The objective of the present study was to examine prospective, bidirectional associations among posttraumatic stress disorder (PTSD) symptoms, coping style, and alcohol involvement (use, consequences) in a sample of trauma-exposed students just entering college. We also sought to test the mechanistic role that coping may play in associations between PTSD symptoms and problem alcohol involvement over time. Participants (N = 734) completed measures of trauma exposure, PTSD symptoms, coping, and alcohol use and consequences in September of their first college year and again each September for the next 2 years. We observed reciprocal associations between PTSD and negative coping strategies. In our examination of a mediated pathway through coping, we found an indirect association from alcohol consequences and PTSD symptoms via negative coping, suggesting that alcohol consequences may exacerbate posttraumatic stress over time by promoting negative coping strategies. Trauma characteristics such as type (interpersonal vs. noninterpersonal) and trauma reexposure did not moderate these pathways. Models were also invariant across gender. Findings from the present study point to risk that is conferred by both PTSD and alcohol consequences for using negative coping approaches, and through this, for posttraumatic stress. Interventions designed to decrease negative coping may help to offset this risk, leading to more positive outcomes for those students who enter college with trauma exposure. (PsycINFO Database Record (c) 2014 APA, all rights reserved)

 

Profiles of confidence and commitment to change as predictors of moderated drinking: A person-centered approach.Open in a New Window

Identifying who, among problem drinkers, is best suited for moderation and has the greatest likelihood to control drinking has important public health implications. The current study aimed to identify profiles of problem drinkers who may be more or less successful in moderating drinking within the context of a randomized clinical trial of a brief treatment for alcohol use disorder. A person-centered approach was implemented, utilizing composite, baseline daily diary values of confidence and commitment to reduce drinking. Problem drinkers (N = 89) were assessed, provided feedback about their drinking, and randomly assigned to 1 of 3 conditions: 2 brief alcohol use disorder treatments or a third group asked to change on their own. Global self-report assessments were administered at baseline and Week 8 (end of treatment). Daily diary composites were created from data collected via an interactive voice recording system during the week prior to baseline. A K-means cluster analysis identified 3 groups: high, moderate, and low confidence and commitment to change drinking. Group differences were explored, and then group membership was entered into generalized estimating equations to predict drinking trajectories over time. Findings revealed that the groups differentially reduced their drinking, such that the high group had greater reduction in drinking and a faster rate of reduction than the other 2 groups, and the moderate group had greater reduction than the low group. Findings suggest that baseline motivation and self-efficacy are important for predicting prognoses related to successful moderated drinking. Limitations and arenas for future research are discussed. (PsycINFO Database Record (c) 2014 APA, all rights reserved)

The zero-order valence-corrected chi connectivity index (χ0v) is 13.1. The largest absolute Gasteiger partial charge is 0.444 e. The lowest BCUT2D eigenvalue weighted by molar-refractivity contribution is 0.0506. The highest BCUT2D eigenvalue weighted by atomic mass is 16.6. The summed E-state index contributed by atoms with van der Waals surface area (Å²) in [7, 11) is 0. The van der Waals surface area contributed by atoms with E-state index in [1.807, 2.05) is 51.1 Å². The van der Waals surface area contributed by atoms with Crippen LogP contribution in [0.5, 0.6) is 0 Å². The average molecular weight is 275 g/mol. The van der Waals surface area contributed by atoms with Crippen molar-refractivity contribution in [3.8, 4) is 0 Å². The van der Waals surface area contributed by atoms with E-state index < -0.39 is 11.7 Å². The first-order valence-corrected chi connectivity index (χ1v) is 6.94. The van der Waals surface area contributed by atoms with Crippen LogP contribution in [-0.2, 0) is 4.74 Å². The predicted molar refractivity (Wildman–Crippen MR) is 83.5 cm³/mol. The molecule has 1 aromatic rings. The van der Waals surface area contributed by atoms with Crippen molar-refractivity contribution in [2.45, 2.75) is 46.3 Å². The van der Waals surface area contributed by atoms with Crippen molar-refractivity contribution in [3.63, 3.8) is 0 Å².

Psychometric properties of the System for Coding Couples’ Interactions in Therapy–-Alcohol.Open in a New Window